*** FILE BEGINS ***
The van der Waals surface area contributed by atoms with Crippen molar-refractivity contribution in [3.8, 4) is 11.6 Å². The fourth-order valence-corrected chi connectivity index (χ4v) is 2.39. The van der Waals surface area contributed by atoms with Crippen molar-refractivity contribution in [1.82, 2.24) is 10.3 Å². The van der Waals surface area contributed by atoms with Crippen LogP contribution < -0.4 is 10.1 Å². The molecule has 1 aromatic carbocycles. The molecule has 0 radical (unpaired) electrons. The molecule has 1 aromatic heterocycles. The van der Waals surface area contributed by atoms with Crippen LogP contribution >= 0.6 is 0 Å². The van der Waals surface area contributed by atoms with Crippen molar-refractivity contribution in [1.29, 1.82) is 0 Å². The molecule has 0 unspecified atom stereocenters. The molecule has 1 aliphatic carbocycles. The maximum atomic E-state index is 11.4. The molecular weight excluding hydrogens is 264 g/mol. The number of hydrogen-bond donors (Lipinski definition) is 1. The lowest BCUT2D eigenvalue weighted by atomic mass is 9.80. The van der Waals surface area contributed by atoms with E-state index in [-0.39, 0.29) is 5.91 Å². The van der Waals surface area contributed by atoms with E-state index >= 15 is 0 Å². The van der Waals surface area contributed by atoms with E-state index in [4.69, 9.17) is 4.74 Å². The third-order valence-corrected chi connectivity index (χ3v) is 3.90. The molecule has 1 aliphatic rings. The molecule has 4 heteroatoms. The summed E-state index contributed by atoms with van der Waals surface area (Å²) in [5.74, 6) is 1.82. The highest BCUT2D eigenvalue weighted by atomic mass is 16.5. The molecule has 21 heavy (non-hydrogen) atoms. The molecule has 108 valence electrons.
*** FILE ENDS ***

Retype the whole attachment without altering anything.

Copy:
The van der Waals surface area contributed by atoms with Crippen molar-refractivity contribution in [3.8, 4) is 11.6 Å². The fourth-order valence-corrected chi connectivity index (χ4v) is 2.39. The van der Waals surface area contributed by atoms with Crippen molar-refractivity contribution in [1.82, 2.24) is 10.3 Å². The van der Waals surface area contributed by atoms with Crippen LogP contribution < -0.4 is 10.1 Å². The molecule has 1 aromatic carbocycles. The molecule has 0 radical (unpaired) electrons. The molecule has 1 aromatic heterocycles. The van der Waals surface area contributed by atoms with Crippen LogP contribution >= 0.6 is 0 Å². The van der Waals surface area contributed by atoms with Crippen molar-refractivity contribution in [1.29, 1.82) is 0 Å². The molecule has 0 unspecified atom stereocenters. The molecule has 1 aliphatic carbocycles. The maximum atomic E-state index is 11.4. The molecular weight excluding hydrogens is 264 g/mol. The number of hydrogen-bond donors (Lipinski definition) is 1. The lowest BCUT2D eigenvalue weighted by atomic mass is 9.80. The van der Waals surface area contributed by atoms with E-state index in [-0.39, 0.29) is 5.91 Å². The van der Waals surface area contributed by atoms with E-state index >= 15 is 0 Å². The van der Waals surface area contributed by atoms with E-state index in [4.69, 9.17) is 4.74 Å². The third-order valence-corrected chi connectivity index (χ3v) is 3.90. The molecule has 1 aliphatic rings. The molecule has 4 heteroatoms. The summed E-state index contributed by atoms with van der Waals surface area (Å²) in [5.74, 6) is 1.82. The highest BCUT2D eigenvalue weighted by atomic mass is 16.5. The molecule has 21 heavy (non-hydrogen) atoms. The molecule has 108 valence electrons.